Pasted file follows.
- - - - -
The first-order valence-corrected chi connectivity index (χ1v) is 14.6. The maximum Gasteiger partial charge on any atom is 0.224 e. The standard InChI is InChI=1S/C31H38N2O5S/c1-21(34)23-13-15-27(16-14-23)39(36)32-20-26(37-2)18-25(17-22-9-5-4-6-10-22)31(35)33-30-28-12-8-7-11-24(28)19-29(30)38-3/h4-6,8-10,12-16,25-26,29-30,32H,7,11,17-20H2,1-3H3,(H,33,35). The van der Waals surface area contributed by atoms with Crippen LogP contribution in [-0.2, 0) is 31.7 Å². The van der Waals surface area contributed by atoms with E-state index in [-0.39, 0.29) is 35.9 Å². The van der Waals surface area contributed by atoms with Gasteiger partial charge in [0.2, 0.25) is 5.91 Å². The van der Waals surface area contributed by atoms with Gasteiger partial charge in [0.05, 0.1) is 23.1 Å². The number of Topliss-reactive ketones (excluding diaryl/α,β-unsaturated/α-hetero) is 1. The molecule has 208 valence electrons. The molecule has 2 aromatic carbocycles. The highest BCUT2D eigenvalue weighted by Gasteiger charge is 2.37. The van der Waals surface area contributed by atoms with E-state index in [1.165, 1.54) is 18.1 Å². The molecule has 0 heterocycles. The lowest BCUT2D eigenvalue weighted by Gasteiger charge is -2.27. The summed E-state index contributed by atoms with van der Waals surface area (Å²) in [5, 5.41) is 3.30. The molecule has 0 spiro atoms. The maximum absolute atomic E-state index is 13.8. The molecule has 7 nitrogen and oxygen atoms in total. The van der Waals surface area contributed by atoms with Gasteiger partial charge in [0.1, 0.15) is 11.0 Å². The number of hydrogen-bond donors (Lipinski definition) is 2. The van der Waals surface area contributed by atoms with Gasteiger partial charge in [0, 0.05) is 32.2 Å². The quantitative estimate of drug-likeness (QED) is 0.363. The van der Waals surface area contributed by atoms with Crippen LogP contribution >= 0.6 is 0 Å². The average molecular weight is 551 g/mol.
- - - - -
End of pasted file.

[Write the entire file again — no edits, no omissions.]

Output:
The first-order valence-corrected chi connectivity index (χ1v) is 14.6. The maximum Gasteiger partial charge on any atom is 0.224 e. The standard InChI is InChI=1S/C31H38N2O5S/c1-21(34)23-13-15-27(16-14-23)39(36)32-20-26(37-2)18-25(17-22-9-5-4-6-10-22)31(35)33-30-28-12-8-7-11-24(28)19-29(30)38-3/h4-6,8-10,12-16,25-26,29-30,32H,7,11,17-20H2,1-3H3,(H,33,35). The van der Waals surface area contributed by atoms with Crippen LogP contribution in [-0.2, 0) is 31.7 Å². The van der Waals surface area contributed by atoms with E-state index in [-0.39, 0.29) is 35.9 Å². The van der Waals surface area contributed by atoms with Gasteiger partial charge in [0.2, 0.25) is 5.91 Å². The van der Waals surface area contributed by atoms with Gasteiger partial charge in [0.05, 0.1) is 23.1 Å². The number of Topliss-reactive ketones (excluding diaryl/α,β-unsaturated/α-hetero) is 1. The molecule has 208 valence electrons. The molecule has 2 aromatic carbocycles. The highest BCUT2D eigenvalue weighted by Gasteiger charge is 2.37. The van der Waals surface area contributed by atoms with E-state index in [1.165, 1.54) is 18.1 Å². The molecule has 0 heterocycles. The lowest BCUT2D eigenvalue weighted by Gasteiger charge is -2.27. The summed E-state index contributed by atoms with van der Waals surface area (Å²) in [5, 5.41) is 3.30. The molecule has 0 spiro atoms. The maximum absolute atomic E-state index is 13.8. The molecule has 7 nitrogen and oxygen atoms in total. The van der Waals surface area contributed by atoms with Gasteiger partial charge in [0.1, 0.15) is 11.0 Å². The number of hydrogen-bond donors (Lipinski definition) is 2. The van der Waals surface area contributed by atoms with Gasteiger partial charge in [0, 0.05) is 32.2 Å². The quantitative estimate of drug-likeness (QED) is 0.363. The van der Waals surface area contributed by atoms with Crippen LogP contribution >= 0.6 is 0 Å². The average molecular weight is 551 g/mol.